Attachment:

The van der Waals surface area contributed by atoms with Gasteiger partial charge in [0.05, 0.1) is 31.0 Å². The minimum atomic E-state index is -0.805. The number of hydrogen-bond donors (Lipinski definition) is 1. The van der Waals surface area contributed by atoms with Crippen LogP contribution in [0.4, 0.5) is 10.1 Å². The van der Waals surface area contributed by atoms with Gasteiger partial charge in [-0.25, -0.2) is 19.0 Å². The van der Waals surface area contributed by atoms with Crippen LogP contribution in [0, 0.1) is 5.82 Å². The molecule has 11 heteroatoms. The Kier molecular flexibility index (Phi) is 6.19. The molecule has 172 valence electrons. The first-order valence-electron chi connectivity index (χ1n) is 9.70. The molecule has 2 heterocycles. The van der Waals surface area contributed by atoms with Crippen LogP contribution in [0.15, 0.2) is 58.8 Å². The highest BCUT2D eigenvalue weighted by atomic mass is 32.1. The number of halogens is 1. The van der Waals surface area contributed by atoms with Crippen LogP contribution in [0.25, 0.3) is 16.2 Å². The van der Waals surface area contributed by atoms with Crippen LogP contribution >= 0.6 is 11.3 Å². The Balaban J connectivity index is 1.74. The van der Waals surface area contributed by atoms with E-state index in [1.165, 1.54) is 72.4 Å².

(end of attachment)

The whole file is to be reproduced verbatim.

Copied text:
The van der Waals surface area contributed by atoms with Gasteiger partial charge in [0.05, 0.1) is 31.0 Å². The minimum atomic E-state index is -0.805. The number of hydrogen-bond donors (Lipinski definition) is 1. The van der Waals surface area contributed by atoms with Crippen LogP contribution in [0.4, 0.5) is 10.1 Å². The van der Waals surface area contributed by atoms with Gasteiger partial charge in [-0.25, -0.2) is 19.0 Å². The van der Waals surface area contributed by atoms with Crippen LogP contribution in [0, 0.1) is 5.82 Å². The molecule has 11 heteroatoms. The Kier molecular flexibility index (Phi) is 6.19. The molecule has 172 valence electrons. The first-order valence-electron chi connectivity index (χ1n) is 9.70. The molecule has 2 heterocycles. The van der Waals surface area contributed by atoms with Crippen LogP contribution in [0.15, 0.2) is 58.8 Å². The highest BCUT2D eigenvalue weighted by atomic mass is 32.1. The number of halogens is 1. The van der Waals surface area contributed by atoms with Crippen LogP contribution in [0.25, 0.3) is 16.2 Å². The van der Waals surface area contributed by atoms with Crippen LogP contribution >= 0.6 is 11.3 Å². The Balaban J connectivity index is 1.74. The van der Waals surface area contributed by atoms with E-state index in [1.165, 1.54) is 72.4 Å².